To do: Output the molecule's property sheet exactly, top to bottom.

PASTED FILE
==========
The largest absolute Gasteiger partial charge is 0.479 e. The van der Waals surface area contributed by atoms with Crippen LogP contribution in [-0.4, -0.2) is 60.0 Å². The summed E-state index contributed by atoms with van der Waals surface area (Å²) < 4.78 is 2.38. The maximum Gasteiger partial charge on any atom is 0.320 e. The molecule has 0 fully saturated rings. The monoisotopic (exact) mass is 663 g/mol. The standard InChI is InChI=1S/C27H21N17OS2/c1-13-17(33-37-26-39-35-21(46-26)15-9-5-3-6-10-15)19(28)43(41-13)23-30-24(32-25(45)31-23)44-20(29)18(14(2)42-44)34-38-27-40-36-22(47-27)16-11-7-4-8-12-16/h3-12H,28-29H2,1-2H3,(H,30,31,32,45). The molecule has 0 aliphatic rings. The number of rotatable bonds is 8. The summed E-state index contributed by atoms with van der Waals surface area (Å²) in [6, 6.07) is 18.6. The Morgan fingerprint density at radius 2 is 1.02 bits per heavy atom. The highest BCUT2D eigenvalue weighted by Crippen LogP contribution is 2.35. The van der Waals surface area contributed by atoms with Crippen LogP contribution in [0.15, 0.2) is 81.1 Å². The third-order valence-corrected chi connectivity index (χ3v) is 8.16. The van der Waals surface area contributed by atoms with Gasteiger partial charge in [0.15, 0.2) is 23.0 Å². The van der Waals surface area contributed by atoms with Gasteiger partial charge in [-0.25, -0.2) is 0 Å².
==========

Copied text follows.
The largest absolute Gasteiger partial charge is 0.479 e. The van der Waals surface area contributed by atoms with Crippen LogP contribution in [-0.4, -0.2) is 60.0 Å². The summed E-state index contributed by atoms with van der Waals surface area (Å²) < 4.78 is 2.38. The maximum Gasteiger partial charge on any atom is 0.320 e. The molecule has 0 fully saturated rings. The monoisotopic (exact) mass is 663 g/mol. The standard InChI is InChI=1S/C27H21N17OS2/c1-13-17(33-37-26-39-35-21(46-26)15-9-5-3-6-10-15)19(28)43(41-13)23-30-24(32-25(45)31-23)44-20(29)18(14(2)42-44)34-38-27-40-36-22(47-27)16-11-7-4-8-12-16/h3-12H,28-29H2,1-2H3,(H,30,31,32,45). The molecule has 0 aliphatic rings. The number of rotatable bonds is 8. The summed E-state index contributed by atoms with van der Waals surface area (Å²) in [6, 6.07) is 18.6. The Morgan fingerprint density at radius 2 is 1.02 bits per heavy atom. The highest BCUT2D eigenvalue weighted by Crippen LogP contribution is 2.35. The van der Waals surface area contributed by atoms with Crippen LogP contribution in [0.15, 0.2) is 81.1 Å². The third-order valence-corrected chi connectivity index (χ3v) is 8.16. The van der Waals surface area contributed by atoms with Gasteiger partial charge in [0.15, 0.2) is 23.0 Å². The van der Waals surface area contributed by atoms with Gasteiger partial charge in [-0.25, -0.2) is 0 Å².